As Indian cinema turns 100 today, we bring you seven on-screen star couples, whose electric romances have transformed viewers into strong subscribers of love.
The breathless urgency of their love spans the 14 films Raj-Nargis did together. They seemed to inhabit a hermetically sealed world that had room for just the two of them.
In Barsaat (1949), Raj plaintively plays the violin till Nargis comes running and swoons in his arms. That moment was later captured in the RK logo, one of the most vivid in film history. In Aawara (1951), when Nargis cautions the raffish Raj against coming too close on a rocking boat, before saying Doob Jaane Do, her eyes depict the sheer abandonment so intrinsic to true love. In Shri 420, they share an umbrella singing Hum Na Rahenge, Tum Na Rahoge, Phir Bhi Rahengi Nisahaaniyan. This pair's passion play has bequeathed Hindi cinema with some of its most resonant images of romance.
As a courtship ritual, Dilip caressing Madhubala's euphoric face with a feather in Mughal-e-Azam (1960) to the backdrop of Bade Ghulam Ali Khan's Prem Jogan Banke is the epitome of soul-deep sensuality.
The Dilip-Madhubala's pair became synonymous with l'amour after this classic. Your hair stands on end when Salim (Dilip) watches the gorgeous Anarkali (Madhubala) defy a mighty Mughal emperor, singing Chhup Na Sakega Ishq Hamara, Chaaron Taraf Hai Unka Nazara', as the palace mirrors reflect hundreds of her images and the omnipresence of love.
Dev Anand - Nutan
Nutan's understated nonchalance perfectly complemented Dev's stylish hyperventilation. They made a sophisticated couple in four effervescent love stories that breathed old-world romance.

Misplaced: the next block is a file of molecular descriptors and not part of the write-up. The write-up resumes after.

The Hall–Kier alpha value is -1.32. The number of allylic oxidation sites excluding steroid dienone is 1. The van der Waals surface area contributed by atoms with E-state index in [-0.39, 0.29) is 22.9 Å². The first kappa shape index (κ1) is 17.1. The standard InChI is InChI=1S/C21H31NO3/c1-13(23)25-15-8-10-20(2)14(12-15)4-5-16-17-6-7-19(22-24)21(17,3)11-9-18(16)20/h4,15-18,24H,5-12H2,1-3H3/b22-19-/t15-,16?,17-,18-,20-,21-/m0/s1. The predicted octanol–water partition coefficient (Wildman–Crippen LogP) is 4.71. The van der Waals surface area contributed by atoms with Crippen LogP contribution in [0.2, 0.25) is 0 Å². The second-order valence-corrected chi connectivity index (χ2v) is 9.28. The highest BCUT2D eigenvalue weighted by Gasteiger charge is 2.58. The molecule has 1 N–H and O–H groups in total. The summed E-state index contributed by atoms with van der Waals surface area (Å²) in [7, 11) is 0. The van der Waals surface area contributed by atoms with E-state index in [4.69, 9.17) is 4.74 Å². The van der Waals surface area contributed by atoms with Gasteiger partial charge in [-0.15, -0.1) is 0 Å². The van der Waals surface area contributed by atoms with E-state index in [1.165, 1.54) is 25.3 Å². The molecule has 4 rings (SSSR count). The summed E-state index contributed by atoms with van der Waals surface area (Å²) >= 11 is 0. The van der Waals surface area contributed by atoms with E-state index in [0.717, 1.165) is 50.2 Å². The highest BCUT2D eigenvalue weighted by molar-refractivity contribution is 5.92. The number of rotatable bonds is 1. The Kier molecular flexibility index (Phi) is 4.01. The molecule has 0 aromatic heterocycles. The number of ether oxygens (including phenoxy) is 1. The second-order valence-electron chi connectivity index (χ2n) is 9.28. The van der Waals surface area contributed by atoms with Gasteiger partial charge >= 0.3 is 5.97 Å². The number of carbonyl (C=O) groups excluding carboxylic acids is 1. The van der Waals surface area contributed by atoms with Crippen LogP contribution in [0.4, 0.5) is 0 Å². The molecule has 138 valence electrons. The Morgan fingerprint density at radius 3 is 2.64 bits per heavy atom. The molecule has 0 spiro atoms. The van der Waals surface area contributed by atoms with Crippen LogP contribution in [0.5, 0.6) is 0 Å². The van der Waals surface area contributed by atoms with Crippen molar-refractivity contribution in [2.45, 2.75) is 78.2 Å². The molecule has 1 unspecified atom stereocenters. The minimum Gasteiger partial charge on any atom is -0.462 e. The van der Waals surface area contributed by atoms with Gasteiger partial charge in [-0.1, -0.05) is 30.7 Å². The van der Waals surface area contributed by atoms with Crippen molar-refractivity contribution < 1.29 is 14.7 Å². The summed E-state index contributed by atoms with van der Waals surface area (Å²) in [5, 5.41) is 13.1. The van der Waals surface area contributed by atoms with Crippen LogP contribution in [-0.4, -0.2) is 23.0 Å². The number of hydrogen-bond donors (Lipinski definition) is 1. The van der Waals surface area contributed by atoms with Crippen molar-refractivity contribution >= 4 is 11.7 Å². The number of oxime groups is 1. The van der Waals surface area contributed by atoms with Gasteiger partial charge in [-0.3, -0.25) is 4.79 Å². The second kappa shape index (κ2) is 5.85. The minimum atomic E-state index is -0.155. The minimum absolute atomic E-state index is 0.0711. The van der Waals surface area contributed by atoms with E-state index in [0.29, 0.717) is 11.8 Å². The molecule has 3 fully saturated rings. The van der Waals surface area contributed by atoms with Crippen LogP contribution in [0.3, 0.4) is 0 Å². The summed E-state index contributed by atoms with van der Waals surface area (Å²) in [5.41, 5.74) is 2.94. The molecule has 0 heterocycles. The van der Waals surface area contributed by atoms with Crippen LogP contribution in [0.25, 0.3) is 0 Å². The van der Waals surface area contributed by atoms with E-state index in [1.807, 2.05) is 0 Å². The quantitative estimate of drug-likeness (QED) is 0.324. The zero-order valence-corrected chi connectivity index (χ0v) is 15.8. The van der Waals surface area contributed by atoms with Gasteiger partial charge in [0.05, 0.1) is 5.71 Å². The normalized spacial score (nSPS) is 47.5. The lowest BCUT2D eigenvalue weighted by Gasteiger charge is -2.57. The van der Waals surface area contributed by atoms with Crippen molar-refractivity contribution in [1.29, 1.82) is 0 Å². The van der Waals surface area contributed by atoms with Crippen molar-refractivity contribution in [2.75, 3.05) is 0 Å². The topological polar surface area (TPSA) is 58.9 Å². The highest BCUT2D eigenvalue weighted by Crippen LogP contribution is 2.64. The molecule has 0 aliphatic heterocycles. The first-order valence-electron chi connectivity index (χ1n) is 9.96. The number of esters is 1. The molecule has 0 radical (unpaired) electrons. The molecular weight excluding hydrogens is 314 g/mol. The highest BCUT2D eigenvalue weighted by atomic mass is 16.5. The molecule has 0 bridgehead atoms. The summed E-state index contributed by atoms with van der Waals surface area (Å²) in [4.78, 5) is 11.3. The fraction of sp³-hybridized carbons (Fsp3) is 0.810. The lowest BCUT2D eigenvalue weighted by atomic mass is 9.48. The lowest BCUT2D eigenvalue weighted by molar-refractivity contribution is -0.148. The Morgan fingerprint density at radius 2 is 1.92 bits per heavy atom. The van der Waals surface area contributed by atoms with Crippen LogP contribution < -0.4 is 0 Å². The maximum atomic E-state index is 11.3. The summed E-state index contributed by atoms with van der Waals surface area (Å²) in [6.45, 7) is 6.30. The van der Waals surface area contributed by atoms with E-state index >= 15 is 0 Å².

In Tere Ghar Ke Saamne (1963), when they are accosted by tourists while romancing on the steps of the Qutub Minar, Nutan hides her face in Dev's jacket, making you smile involuntarily. In an age of charm and chivalry, they were proud possessors of two of the most infectious smiles ever.
Rajesh Khanna-Sharmila Tagore
A towel-clad Sharmila and a bare-chested Rajesh defined a new eroticism in cinema as their chemistry blazed brighter than the fireplace behind them in the Aradhana (1969) chartbuster Roop Tera Mastana. But this superhit pair (with their penchant for quirky mannerisms) could also work a sweet serenade in Mere Sapnon Ki Rani Kab Aayegi Tu and, in films like Amar Prem (1972) and Daag (1973), convey love based on emotional succor that transcended plain physicality.
Long held up as gorgeous exemplars of their genders, alpha male Dharamendra and dream girl Hema were bound to send off incendiary sparks when paired together. Over an incredible 28 films and double-digit successes, they captured the romantic imagination of a generation.
Their love doesn't find a happily-ever-after in their best films -- Muqaddar Ka Sikandar (1978), Do Anjaane (1976), Silsila (1981) -- but Amitabh-Rekha could set hearts thumping with the fervor of his ardour and her smouldering sensuality. Their liaison had a special throb and poetry. In Silsila, when Amitabh recites shaayri in his baritone, Rekha responds like a tulip to the sun. And in Muqaddar Ka Sikander's famous Salaam-e-Ishq Meri Jaan, they posit an eternal salute to a love that heals but also hurts.
In their six hits together, Shah Rukh-Kajol inhabit the cusp of the traditional and the modern; and this has always filled seats because they reflect the themes and dreams of post-liberalisation Indian couples. In youth epics like Dilwale Dulhaniya Le Jayenge (1995) and Kuch Kuch Hota Hai (1997), their romantic scenes project a casual vibe, but both stars are also master at projecting an undertow of pure, intense emotion beneath the oh-so-casual air.
In DDLJ, when Shah Rukh bids Kajol goodbye but can't help himself from mentally pleading Palat, the scene distills the emotion to its essence.